CD21int T2 B cells proliferated robustly in response to LPS stimulation, similar to T2-MZP or MZ B cells. This response was significantly greater than in either T1 or FM B cells. BCR engagement led to a partial proliferative response in CD21int T2 B cells, in contrast to T1 B cells. To further characterize this response, sorted cells were labeled with CFSE and cell division and survival were evaluated. After 48 h, although only a limited number of CD21int T2 B cells survived, this population exhibited a rate of cell division that paralleled the response of FM B cells (Fig. 2 B). In contrast, no T1 cells survived BCR cross-linking. To exclude contamination with FM as the source of proliferating cells within CD21int T2 cells, we performed parallel assays using mixtures of 90–95% T1 and 5–10% FM B cells (to mimic the maximal level of FM potentially present within the sorted CD21int T2 population; Fig. S1) and observed no proliferation (Fig. 2 B).
To directly evaluate proapoptotic signaling, we measured BCR-induced activation of caspase 3. Although T1 cells exhibited a rapid increase in active caspase 3, this response was markedly blunted in CD21int T2 B cells, similar to that in FM B cells. This reduction in caspase activity correlated with increased survival relative to T1 B cells with and without BCR engagement (Fig. 2, C and D).
In summary, CD21int T2 B cells represent a phenotypically and functionally distinct transitional population. High expression of GFP, AA4.1, and CD24 clearly characterize CD21int T2 B cells as immature splenic B cells. They are distinct from T1 B cells based on IgD, CD62L, and LFA-1 expression; increased resistance to BCR-induced cell death; and robust proliferation to TLR signaling. Finally, in contrast to CD24hiCD21hi T2-MZP and MZ B cells, CD21int T2 B cells exhibit no evidence for increased Notch signals.
CD21int T2 B cells develop after T1 B cells
The slightly lower expression of both GFP and AA4.1 in CD21int T2 versus T1 B cells suggested that CD21int T2 B cells were derived from T1 cells. To test this idea, we evaluated peripheral B cell reconstitution after sublethal irradiation. Adult C57BL/6 mice were irradiated with 500 cGy and splenocytes analyzed on day 11, 13, 15, 17, and 19 after irradiation (Fig. 3).
Whereas T1 B cells peaked on day 13, the number of CD21int T2 B cells was maximal on day 15–17 and decreased markedly by day 19. In contrast, the number of FM B cells progressively increased between day 13 and 17, and they comprised the majority of cells by day 17–19. Smaller numbers of CD21hi T2-MZP and MZ B cells could be identified beginning at day 17. A similar progression in B cell subset development was seen via analysis of splenic B cell subsets in unmanipulated neonates at various ages (unpublished data).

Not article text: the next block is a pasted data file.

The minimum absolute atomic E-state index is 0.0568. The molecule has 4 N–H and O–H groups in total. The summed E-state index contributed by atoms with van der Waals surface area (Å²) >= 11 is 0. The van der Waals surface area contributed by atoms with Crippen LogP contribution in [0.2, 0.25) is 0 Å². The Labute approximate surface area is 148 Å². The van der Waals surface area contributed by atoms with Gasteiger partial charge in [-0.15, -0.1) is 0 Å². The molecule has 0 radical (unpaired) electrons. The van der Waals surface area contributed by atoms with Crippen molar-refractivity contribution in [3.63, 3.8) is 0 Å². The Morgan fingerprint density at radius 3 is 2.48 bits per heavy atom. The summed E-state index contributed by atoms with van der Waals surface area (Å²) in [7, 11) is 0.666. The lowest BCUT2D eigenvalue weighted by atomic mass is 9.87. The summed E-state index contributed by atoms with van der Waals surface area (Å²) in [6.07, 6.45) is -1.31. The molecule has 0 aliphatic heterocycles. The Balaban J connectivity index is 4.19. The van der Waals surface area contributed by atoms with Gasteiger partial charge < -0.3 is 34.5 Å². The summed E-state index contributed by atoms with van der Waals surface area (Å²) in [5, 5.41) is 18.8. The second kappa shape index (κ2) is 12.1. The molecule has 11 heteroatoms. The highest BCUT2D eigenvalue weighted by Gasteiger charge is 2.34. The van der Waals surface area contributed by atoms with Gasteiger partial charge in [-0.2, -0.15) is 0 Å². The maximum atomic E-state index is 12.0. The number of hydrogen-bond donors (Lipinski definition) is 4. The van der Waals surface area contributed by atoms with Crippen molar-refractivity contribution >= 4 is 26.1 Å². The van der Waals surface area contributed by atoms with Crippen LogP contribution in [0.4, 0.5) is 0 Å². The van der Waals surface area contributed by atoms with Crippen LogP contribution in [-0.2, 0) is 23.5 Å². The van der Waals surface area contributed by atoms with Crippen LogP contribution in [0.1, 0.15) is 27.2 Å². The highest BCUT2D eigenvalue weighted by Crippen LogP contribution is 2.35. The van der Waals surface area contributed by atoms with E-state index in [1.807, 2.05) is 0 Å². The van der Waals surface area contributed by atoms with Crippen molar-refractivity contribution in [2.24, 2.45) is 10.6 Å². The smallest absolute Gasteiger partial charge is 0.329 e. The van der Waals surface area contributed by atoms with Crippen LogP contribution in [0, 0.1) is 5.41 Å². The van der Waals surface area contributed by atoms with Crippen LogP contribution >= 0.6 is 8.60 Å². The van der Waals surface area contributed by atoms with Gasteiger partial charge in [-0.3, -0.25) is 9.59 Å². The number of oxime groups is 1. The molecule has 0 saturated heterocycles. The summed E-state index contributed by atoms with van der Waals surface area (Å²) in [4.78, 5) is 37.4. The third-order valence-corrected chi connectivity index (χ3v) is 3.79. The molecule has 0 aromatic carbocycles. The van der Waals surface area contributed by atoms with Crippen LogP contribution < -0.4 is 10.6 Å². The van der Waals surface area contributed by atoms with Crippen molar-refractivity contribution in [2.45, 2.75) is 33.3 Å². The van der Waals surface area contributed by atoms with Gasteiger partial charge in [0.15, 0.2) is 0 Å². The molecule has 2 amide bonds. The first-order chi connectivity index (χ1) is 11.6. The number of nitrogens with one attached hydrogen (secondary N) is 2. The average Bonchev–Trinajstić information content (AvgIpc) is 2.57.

CD21int T2 B cells comprise a bipotent precursor for FM and MZ B cells
To directly analyze the developmental capacity of CD21int T2 B cells, we performed adoptive cell transfer experiments. To obtain sufficient numbers of this relatively rare population, CD24hiCD21intIgMhi B cells were purified from sublethally irradiated mice (day 15). Postsort purities were consistently >90%, with <0.2% contaminating T2-MZP/MZ and <1.5% FM B cells. Though more contaminating T1 cells were present, these should not alter our experimental interpretation, as they comprise precursors for CD21int T2 B cells. Sorted populations exhibited the features of CD21int T2 cells based on phenotypic markers, relative Deltex1 and Cyclin D2 mRNA expression, and BCR and TLR responses (Fig. S2, A-E).
Purified Ly5.1+ CD21int T2 B cells were labeled with CFSE and injected into nonlymphopenic, adult Ly5.2+ C57BL/6 mice. Similar to previously published results (22), recovery of transferred cells was 1–1.5%. Even as early as day 1, transferred CD21int T2 B cells developed into both FM (CD24intCD21intIgMloCD1dlo) and T2-MZP/MZ (CD24hiCD21hiIgMhiCD1dhi) B cells (Fig. 4). We conclude from these data that the CD21int T2 subset contains immediate precursors for both FM and T2-MZP/MZ B cells.
CD21int T2 B cells cycle in vivo
We observed a significant number of larger cells within the CD21int T2 cell population in contrast to either T1 or FM B cells (Fig. S3 A), suggesting that they were more activated. To address this possibility, we stained splenic B cell populations immediately ex vivo using Pyronin Y and DAPI to measure RNA and DNA content, respectively, thereby allowing us to determine the percentage of cells in each phase of the cell cycle (Fig. S3 B) (26). Cell doublets were carefully excluded before cell-cycle analysis based on DAPI width and area. Although on average, >85% of T1 and FM B cells were in G0, ∼50% of CD21int T2 cells were in G1, and ∼5% of CD21int T2 cells had further progressed into S and G2 phases (Fig. 5 A).